• Press Articles and Radio Interviews: 4 press articles were featured in Kumasi Mail, Chronicle, Daily Democrat, newspapers, and the GNA website on the GPP. 10 radio discussions and interviews were granted to advocate for child protection and gender equality. The sensitisation programmes targeted government institutions and the general public to raise their awareness, sensitise them, and advocate for change and support for the promotion and protection of children’s rights in Ghana.
  • Advocacy & Lobbying
    • Advocacy on Medical Treatment for Victims of Violence: The Child Protection Network in the Obuasi Municipality formed advocacy committee to meet and discuss with governmental policy makers and implementers on access to medical treatment for victim of VAG/YW in the Obuasi municipality. The DOVVSU unit of the Ghana police service representatives explained that due to the costs of medical treatment, most often victims do not report cases of violence at all. Those who report failed to return with a medical report for prosecution. A committee was formed by the Child Protection Network to meet with the Obuasi Municipal Assembly on how to consult stakeholders of medical services to offer assistance to victims of sexual violence. The committee maintains its dialogue with the policy makers to report to the next meeting of the network.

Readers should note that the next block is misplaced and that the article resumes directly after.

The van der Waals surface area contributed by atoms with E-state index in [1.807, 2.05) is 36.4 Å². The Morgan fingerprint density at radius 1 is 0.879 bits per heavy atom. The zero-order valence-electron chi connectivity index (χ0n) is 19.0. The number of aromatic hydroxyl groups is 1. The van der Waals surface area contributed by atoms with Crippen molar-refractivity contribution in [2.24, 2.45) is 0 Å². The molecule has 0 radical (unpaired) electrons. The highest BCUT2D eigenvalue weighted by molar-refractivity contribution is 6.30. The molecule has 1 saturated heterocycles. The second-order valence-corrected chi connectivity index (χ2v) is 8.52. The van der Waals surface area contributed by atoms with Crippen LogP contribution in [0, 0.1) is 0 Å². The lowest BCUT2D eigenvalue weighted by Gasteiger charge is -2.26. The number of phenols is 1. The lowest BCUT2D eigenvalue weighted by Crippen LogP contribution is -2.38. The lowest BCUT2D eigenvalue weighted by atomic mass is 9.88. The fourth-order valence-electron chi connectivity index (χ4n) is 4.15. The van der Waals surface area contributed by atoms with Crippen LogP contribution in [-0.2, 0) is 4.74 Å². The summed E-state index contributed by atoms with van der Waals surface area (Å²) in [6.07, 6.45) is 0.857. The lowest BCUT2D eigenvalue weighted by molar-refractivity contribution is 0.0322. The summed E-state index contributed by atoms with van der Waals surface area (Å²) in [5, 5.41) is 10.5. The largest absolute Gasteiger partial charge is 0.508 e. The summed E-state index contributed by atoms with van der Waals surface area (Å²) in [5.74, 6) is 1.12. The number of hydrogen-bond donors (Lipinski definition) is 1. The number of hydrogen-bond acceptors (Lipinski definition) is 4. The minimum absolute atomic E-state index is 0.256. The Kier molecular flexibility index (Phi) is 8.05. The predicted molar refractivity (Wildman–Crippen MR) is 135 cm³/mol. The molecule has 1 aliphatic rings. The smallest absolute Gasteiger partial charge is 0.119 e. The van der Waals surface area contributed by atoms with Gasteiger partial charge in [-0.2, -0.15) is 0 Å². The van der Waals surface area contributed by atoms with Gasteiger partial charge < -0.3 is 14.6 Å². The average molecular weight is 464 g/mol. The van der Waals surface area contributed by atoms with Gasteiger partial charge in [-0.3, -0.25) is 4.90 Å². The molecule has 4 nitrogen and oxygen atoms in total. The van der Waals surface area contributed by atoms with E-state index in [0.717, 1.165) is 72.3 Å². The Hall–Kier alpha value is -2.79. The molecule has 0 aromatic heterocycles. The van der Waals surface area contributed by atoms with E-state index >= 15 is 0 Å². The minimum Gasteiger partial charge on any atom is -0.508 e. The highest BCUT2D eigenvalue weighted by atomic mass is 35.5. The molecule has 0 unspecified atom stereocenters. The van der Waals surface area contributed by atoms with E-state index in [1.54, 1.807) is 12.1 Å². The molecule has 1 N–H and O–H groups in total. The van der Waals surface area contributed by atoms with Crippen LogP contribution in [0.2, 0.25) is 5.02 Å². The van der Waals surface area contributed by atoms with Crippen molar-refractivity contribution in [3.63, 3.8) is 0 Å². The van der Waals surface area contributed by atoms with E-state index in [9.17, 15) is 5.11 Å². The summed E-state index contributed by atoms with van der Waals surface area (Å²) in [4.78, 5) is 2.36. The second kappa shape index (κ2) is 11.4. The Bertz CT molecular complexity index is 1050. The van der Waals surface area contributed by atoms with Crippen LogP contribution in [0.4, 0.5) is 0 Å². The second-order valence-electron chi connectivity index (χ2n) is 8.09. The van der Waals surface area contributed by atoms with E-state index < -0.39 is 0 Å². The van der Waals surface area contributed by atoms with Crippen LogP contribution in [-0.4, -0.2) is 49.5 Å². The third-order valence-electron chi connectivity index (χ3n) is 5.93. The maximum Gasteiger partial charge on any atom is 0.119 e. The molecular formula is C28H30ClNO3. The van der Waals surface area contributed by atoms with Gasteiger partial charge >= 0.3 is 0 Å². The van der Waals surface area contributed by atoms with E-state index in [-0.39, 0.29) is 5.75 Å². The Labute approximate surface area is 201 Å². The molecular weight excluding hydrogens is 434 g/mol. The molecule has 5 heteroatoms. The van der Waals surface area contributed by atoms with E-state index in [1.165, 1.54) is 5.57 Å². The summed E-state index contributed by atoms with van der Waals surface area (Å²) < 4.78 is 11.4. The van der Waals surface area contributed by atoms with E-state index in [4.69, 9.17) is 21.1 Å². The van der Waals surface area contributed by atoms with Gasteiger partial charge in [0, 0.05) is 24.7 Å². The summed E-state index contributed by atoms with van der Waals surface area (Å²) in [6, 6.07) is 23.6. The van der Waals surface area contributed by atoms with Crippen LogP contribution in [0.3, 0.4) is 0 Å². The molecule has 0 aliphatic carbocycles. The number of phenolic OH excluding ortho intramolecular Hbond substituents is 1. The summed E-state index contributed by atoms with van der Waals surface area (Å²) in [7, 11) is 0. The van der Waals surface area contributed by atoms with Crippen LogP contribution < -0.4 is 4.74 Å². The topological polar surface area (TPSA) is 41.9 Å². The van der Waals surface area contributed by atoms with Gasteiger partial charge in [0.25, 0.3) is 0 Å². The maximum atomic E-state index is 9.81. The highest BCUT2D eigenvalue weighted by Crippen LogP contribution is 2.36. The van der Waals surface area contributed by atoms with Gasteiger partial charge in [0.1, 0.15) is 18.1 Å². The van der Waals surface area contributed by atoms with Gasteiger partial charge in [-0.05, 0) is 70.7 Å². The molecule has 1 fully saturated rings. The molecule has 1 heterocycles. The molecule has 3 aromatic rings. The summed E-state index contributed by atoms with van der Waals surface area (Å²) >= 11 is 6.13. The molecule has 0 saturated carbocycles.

• Socio-Legal Aid

DCI-Ghana provided socio-legal assistance to 1,051 boys and girls, of which 734 were girls and young women, through its two socio-legal defence centers for children in Kumasi and Obuasi. Issues included child maintenance, custody, paternity, neglect, children living on the street, physical abuse, sexual abuse, emotional abuse, labour/exploitation, trafficking, and delinquency. Services provided to the victims/survivors were counseling, mediation, referrals, medical treatments and reports, tracing of families, and legal representation.

  • Training and Capacity Building

DCI-Ghana promotes training of members, children, stakeholders, NGOs, and youth leaders through workshops, courses, conferences, seminars, and exchange programmes as a way to enhance their capacities in working on child rights. The following activities are concrete examples of this effort:

    • Training Seminar for Girls & Young Women: 160 girls and 40 boys in the Kumasi Metropolis and Obuasi Municipality were trained on gender equality and gender-based violence, how to report violence cases, child and girls rights, and protection measures against violence. This resulted in the improvement of their knowledge and skills on violence and protection measures against various forms of abuses.